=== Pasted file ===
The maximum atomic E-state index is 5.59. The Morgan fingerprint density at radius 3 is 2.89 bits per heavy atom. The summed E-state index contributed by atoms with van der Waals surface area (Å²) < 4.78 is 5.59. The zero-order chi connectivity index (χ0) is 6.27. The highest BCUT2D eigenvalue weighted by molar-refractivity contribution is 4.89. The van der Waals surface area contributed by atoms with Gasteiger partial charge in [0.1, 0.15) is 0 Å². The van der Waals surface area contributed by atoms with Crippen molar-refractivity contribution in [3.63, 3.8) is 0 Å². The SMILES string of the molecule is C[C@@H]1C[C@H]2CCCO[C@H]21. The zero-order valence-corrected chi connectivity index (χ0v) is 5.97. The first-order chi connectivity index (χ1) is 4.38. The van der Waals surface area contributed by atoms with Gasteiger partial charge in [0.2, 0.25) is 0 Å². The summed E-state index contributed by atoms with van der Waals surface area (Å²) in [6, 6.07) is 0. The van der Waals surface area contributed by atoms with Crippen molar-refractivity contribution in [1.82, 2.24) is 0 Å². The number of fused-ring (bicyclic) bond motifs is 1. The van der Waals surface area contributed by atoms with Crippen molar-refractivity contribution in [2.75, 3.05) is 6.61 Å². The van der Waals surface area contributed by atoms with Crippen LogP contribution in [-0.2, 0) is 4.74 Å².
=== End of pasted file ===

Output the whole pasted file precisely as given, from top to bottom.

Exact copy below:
The maximum atomic E-state index is 5.59. The Morgan fingerprint density at radius 3 is 2.89 bits per heavy atom. The summed E-state index contributed by atoms with van der Waals surface area (Å²) < 4.78 is 5.59. The zero-order chi connectivity index (χ0) is 6.27. The highest BCUT2D eigenvalue weighted by molar-refractivity contribution is 4.89. The van der Waals surface area contributed by atoms with Gasteiger partial charge in [0.1, 0.15) is 0 Å². The van der Waals surface area contributed by atoms with Crippen molar-refractivity contribution in [3.63, 3.8) is 0 Å². The SMILES string of the molecule is C[C@@H]1C[C@H]2CCCO[C@H]21. The zero-order valence-corrected chi connectivity index (χ0v) is 5.97. The first-order chi connectivity index (χ1) is 4.38. The van der Waals surface area contributed by atoms with Gasteiger partial charge in [0.2, 0.25) is 0 Å². The summed E-state index contributed by atoms with van der Waals surface area (Å²) in [6, 6.07) is 0. The van der Waals surface area contributed by atoms with Crippen molar-refractivity contribution in [1.82, 2.24) is 0 Å². The number of fused-ring (bicyclic) bond motifs is 1. The van der Waals surface area contributed by atoms with Crippen molar-refractivity contribution in [2.75, 3.05) is 6.61 Å². The van der Waals surface area contributed by atoms with Crippen LogP contribution in [-0.2, 0) is 4.74 Å².